Discussions will cover the way in which policy developments, such as the MPRDA Amendment Bill, will impact on the mining industry and whether it will serve the industry’s aims towards growth and transformation, adds Balfour-Kaipa.
Mining Weekly reported in May that State communication organisation Government Communication & Information Systems CEO Phumla Williams said the Bill aimed to enhance provisions for the beneficiation of minerals to promote industrialisation and contribute towards the nation’s objectives of job creation and economic growth as envisaged in the National Development Plan.
“The goal of the Lekgotla is to contribute to finding sustainable solutions for an industry that needs to grow, transform and remain competitive,” Balfour-Kaipa says.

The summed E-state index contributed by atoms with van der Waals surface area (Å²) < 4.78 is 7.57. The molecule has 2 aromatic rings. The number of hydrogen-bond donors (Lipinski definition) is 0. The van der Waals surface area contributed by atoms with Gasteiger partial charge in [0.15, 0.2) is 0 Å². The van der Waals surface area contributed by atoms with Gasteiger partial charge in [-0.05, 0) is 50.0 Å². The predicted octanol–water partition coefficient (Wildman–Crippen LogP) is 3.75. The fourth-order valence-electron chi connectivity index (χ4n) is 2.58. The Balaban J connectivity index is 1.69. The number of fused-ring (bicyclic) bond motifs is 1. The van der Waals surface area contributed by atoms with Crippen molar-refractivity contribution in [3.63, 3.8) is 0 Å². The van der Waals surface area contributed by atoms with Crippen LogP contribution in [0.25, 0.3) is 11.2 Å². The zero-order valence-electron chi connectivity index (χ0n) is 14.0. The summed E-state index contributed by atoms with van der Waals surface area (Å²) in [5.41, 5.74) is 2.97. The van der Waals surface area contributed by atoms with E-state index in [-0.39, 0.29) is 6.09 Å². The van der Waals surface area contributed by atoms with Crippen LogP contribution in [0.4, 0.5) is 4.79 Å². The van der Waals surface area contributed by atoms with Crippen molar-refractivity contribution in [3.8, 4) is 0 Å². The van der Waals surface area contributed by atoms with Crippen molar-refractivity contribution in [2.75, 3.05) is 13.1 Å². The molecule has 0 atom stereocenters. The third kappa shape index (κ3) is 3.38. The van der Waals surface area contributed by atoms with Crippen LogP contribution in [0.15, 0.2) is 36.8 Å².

She notes that there are several platforms for industry discussion, which are closed to public participation, such as the Mining Industry Growth Development and Employment Task Team (Migdett), which is meant to address the issues of growth, transformation, employment and any other industry challenges.
The Lekgotla enables the tripartite of government, labour unions and mining businesses to engage the general public as well as other sector experts, nationally and internationally, in order to provide different views and solutions.
“The Mining Lekgotla provides a forum for the tripartite to continue discussions on the industry as a whole, but it also allows the public and other industry experts to become involved,” she says.